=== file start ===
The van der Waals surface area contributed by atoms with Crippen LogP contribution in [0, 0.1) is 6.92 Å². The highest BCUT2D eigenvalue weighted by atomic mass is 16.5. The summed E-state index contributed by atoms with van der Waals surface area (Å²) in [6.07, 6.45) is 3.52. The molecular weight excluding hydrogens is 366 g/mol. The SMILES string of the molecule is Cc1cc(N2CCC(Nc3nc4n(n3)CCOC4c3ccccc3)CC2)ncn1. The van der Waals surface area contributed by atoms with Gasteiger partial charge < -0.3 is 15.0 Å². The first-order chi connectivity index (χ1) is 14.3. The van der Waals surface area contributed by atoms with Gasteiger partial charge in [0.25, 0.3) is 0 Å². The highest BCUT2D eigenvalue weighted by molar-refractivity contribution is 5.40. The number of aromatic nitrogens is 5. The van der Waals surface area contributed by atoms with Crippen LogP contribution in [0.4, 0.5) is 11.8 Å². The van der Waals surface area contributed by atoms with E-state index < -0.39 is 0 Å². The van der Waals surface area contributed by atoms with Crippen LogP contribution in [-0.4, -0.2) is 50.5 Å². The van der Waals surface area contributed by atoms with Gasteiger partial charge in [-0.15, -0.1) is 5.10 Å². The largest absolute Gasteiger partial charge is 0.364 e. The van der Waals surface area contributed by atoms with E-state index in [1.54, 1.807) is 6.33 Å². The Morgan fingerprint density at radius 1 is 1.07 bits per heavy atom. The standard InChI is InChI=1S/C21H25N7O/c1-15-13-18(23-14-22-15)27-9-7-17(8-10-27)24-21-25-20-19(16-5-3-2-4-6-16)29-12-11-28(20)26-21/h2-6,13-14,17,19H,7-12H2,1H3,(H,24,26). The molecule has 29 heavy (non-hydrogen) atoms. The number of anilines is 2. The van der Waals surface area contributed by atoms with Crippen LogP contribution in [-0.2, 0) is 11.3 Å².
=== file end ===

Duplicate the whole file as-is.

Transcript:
The van der Waals surface area contributed by atoms with Crippen LogP contribution in [0, 0.1) is 6.92 Å². The highest BCUT2D eigenvalue weighted by atomic mass is 16.5. The summed E-state index contributed by atoms with van der Waals surface area (Å²) in [6.07, 6.45) is 3.52. The molecular weight excluding hydrogens is 366 g/mol. The SMILES string of the molecule is Cc1cc(N2CCC(Nc3nc4n(n3)CCOC4c3ccccc3)CC2)ncn1. The van der Waals surface area contributed by atoms with Gasteiger partial charge < -0.3 is 15.0 Å². The first-order chi connectivity index (χ1) is 14.3. The van der Waals surface area contributed by atoms with Gasteiger partial charge in [0.25, 0.3) is 0 Å². The highest BCUT2D eigenvalue weighted by molar-refractivity contribution is 5.40. The number of aromatic nitrogens is 5. The van der Waals surface area contributed by atoms with Crippen LogP contribution in [0.4, 0.5) is 11.8 Å². The van der Waals surface area contributed by atoms with E-state index < -0.39 is 0 Å². The van der Waals surface area contributed by atoms with Crippen LogP contribution in [-0.4, -0.2) is 50.5 Å². The van der Waals surface area contributed by atoms with Gasteiger partial charge in [-0.15, -0.1) is 5.10 Å². The largest absolute Gasteiger partial charge is 0.364 e. The van der Waals surface area contributed by atoms with E-state index in [1.54, 1.807) is 6.33 Å². The Morgan fingerprint density at radius 1 is 1.07 bits per heavy atom. The standard InChI is InChI=1S/C21H25N7O/c1-15-13-18(23-14-22-15)27-9-7-17(8-10-27)24-21-25-20-19(16-5-3-2-4-6-16)29-12-11-28(20)26-21/h2-6,13-14,17,19H,7-12H2,1H3,(H,24,26). The molecule has 29 heavy (non-hydrogen) atoms. The number of anilines is 2. The van der Waals surface area contributed by atoms with Crippen LogP contribution in [-0.2, 0) is 11.3 Å².